By Lee Shou Yin
It’s true, having a baby will require more money, but the process of financial planning is actually much easier than you think. The secret to having enough does not lie with how much you can save or earn, but the right mindset and attitude towards money. Two young mums share their views on how budget wisely and positively for a baby.
1. Budget with a long-term view in mind
Raising a child is a long-term process. Likewise, you need to adopt the same mentality when it comes to budgeting for your child’s needs. As children grow up, they will have different needs along the way – toys, education, clothes, shoes, furniture and so on.
By bearing in mind that your family budget will fluctuate with your changing needs, you can learn to adjust the budget ahead of time to ensure you have enough for your family.
Start off with an initial plan for the most immediate needs: prenatal, delivery and postnatal expenses. Then, as your child gets a little older, focus more efforts on saving up for his or her education needs as he or she prepares to enters nursery or kindergarten.
When you break down the budgeting and saving plans into smaller bite sizes, any lifestyle changes you have to make will also be a lot less overwhelming, both psychologically and financially.
For Michelle Lim, 30, putting aside money for her 3-year-old daughter has become a habit.
“Budgeting for baby is not a one-off process, but a concerted and constant effort to make adjustments to your lifestyle. Sure, you can still have your steak dinners, but you may need to have it less often. It shouldn't be too painful knowing that it all goes into baby's budget at the end of the month.”
2. Small savings go a long way
Smart mums make it a point to spend wisely, because by saving a dollar here and a cent there, you can stretch your wallet a lot more than you think.
For stay-home mum Chew Ailin, 27, quitting her job to care for her son and twin daughters meant that the family had to live on her husband’s income.
To reduce unnecessary expenses, Ailin makes it a point to take all their meals at home and to cut down on shopping. She also saves by stocking up on groceries and daily necessities, such as diapers whenever they are on sale.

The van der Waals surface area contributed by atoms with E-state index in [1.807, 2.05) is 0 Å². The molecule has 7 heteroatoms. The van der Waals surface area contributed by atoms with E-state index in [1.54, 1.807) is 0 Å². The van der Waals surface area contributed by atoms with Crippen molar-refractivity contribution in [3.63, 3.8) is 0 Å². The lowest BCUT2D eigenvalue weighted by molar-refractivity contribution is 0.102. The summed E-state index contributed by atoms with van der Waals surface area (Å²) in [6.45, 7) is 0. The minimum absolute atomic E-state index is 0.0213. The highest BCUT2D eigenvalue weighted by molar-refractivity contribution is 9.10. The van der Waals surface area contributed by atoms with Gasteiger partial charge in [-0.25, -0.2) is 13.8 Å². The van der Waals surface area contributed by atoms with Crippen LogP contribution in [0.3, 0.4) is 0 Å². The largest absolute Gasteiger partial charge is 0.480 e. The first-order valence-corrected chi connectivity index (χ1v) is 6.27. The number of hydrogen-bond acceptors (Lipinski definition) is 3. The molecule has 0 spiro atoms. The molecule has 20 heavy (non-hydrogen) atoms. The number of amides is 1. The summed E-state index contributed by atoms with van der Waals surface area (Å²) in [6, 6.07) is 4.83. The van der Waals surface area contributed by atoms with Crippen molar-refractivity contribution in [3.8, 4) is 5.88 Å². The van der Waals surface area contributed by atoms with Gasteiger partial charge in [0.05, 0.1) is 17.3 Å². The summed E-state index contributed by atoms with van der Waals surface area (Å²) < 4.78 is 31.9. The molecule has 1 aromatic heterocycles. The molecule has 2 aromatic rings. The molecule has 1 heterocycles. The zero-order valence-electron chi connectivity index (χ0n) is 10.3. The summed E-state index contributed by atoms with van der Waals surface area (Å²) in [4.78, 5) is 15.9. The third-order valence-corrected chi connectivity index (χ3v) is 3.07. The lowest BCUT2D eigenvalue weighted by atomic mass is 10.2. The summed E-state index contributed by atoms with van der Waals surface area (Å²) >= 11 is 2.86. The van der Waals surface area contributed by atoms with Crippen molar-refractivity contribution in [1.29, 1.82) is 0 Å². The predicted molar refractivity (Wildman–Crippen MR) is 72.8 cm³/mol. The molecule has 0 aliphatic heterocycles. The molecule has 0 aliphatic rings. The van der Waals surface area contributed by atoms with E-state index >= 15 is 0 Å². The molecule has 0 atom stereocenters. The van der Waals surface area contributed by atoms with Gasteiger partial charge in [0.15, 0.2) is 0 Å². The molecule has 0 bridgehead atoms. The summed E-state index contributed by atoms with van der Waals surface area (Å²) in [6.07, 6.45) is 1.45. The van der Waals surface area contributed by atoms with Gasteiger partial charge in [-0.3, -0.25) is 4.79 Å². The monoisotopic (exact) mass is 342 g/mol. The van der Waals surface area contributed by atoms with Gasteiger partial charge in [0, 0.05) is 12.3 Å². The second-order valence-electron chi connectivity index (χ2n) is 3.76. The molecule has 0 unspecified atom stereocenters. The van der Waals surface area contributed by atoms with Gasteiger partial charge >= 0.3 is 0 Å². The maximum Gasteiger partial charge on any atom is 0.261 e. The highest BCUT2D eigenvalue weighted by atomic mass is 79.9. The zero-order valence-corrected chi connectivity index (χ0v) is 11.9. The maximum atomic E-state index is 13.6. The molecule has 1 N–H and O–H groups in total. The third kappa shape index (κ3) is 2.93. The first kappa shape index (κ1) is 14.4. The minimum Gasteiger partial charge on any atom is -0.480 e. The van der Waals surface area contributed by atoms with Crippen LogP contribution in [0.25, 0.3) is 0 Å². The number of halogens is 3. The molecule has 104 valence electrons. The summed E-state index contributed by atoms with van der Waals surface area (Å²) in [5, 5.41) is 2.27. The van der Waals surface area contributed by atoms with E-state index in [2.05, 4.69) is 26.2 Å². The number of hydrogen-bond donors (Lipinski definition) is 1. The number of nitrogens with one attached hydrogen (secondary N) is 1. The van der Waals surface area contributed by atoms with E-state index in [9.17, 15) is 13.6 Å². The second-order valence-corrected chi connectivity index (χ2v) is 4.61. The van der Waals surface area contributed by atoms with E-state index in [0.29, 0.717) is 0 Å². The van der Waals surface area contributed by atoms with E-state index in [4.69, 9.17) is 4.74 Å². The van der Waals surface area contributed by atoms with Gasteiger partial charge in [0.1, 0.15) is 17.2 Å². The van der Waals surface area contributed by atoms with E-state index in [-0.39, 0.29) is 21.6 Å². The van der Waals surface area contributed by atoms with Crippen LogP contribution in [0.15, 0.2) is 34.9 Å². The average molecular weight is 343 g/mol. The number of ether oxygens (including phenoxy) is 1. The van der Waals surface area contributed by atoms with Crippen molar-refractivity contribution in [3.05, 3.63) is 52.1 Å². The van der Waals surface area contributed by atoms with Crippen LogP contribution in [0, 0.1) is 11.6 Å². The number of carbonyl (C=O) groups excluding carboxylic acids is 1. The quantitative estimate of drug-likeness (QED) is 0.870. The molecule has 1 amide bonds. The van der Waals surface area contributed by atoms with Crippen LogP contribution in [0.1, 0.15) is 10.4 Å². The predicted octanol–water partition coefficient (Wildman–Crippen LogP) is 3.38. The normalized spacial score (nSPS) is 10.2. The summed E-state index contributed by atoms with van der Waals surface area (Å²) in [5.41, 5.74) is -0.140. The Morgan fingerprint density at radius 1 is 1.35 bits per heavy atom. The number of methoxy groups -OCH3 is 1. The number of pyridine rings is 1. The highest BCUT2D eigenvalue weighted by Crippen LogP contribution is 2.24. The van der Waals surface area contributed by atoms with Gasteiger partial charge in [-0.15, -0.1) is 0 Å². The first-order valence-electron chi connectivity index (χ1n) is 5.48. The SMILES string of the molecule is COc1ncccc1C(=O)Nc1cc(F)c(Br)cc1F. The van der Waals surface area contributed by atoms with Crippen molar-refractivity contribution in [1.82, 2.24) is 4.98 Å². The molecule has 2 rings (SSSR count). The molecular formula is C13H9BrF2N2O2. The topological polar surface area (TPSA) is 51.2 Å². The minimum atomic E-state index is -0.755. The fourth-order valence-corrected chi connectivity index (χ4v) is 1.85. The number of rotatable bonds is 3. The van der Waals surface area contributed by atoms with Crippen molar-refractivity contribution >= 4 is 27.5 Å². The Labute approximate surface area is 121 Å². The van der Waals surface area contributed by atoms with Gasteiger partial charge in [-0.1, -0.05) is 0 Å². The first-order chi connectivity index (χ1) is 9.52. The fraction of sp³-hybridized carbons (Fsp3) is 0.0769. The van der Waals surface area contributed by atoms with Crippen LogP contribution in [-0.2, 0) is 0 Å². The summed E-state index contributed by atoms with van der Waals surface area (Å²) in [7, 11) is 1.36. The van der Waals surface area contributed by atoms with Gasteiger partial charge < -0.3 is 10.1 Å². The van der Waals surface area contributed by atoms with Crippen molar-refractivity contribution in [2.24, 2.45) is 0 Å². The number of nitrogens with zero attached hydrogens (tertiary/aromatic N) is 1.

Like many smart couples, Ailin also knows not to spend on items that children will outgrow quickly and be willing to accept help when offered.
“Almost all our children's clothes, toys and baby gear are either gifts or hand-me-downs, which have been very helpful given the rate babies outgrow their clothes and lose interest in various toys, so we have not had to spend very much on these things.”
3. Cut back, not eliminate spending on the things you love
Many parents-to-be recognise that they need to change their spending habits and start focusing on their needs, rather than their wants, if they intend to have a baby. The hard part is putting this into practice.
The truth is, you don’t have to suffer or deprive yourself of the things you love in order to plan for a baby. (Unless the things you love are extremely pricey you’d need to hold two jobs / run up huge debts / strike a lottery in order to get them.)
The trick is moderation. Instead of eliminating manicures, cut back on the number of sessions you go for or get a DIY manicure kit to pamper yourself at home. That way, you can indulge in what you love and still remain on track with your savings plan.
A self-confessed foodie, Michelle admits she has had to make an extra effort to cut down on expensive meals so that she and her husband will have more savings at the end of the month.
Says Michelle, “Spending on food is actually less noticeable compared to splurging on the occasional big ticket item. You just have to spend $5 more on every meal and by the end of the month you would have spent $300 with nothing to show for it.”
Her advice for parents who find it hard to cut back on the things they love? The willingness to try and a never-give-up spirit.
“For me, a food lover whose greatest ‘vice’ is food rather than branded stuff, it actually requires more discipline (to spend less on meals). I am still adjusting!” she adds with a laugh.
4. Plan ahead and live within your means
When it comes to budgeting and planning to start a family, you must always save or invest ahead for a rainy day.
But more importantly, you should recognise that when it comes to money, it is not how much you have, but how you use it. No matter how much you have in your bank account, you can save yourself plenty of heartaches if you learn from mistakes and live within your means.
For Michelle, a near complication during her pregnancy proved to be an expensive lesson.
“On the eighth month of my pregnancy, I almost went into premature delivery, and had to be warded for two nights to stabilise the condition. The bill came up to more than $2000 and I need not have spent that money if I had been covered by hospitalisation policies. So we learnt a lesson as a result. ”
After her delivery, Michelle immediately took up two policies for her daughter when the little one was just a few months old – one to cover hospitalisation bills, the other to cover the general health and well-being of the child.
With three children to feed and only one source of income from her husband, Ailin has also learnt an important lesson in managing family finances –it’s not about getting more money but learning to make adjustments and cope with what you have.
“We are constantly bombarded with the notion that we need to have more, more of everything. There seems to be no end to what we ‘need’,” says Ailin, before concluding, “I think what is more important is learning to be contented and willing to work with what we do have. It may require some budget and lifestyle changes but the joys of having children more than make up for these ‘sacrifices’.”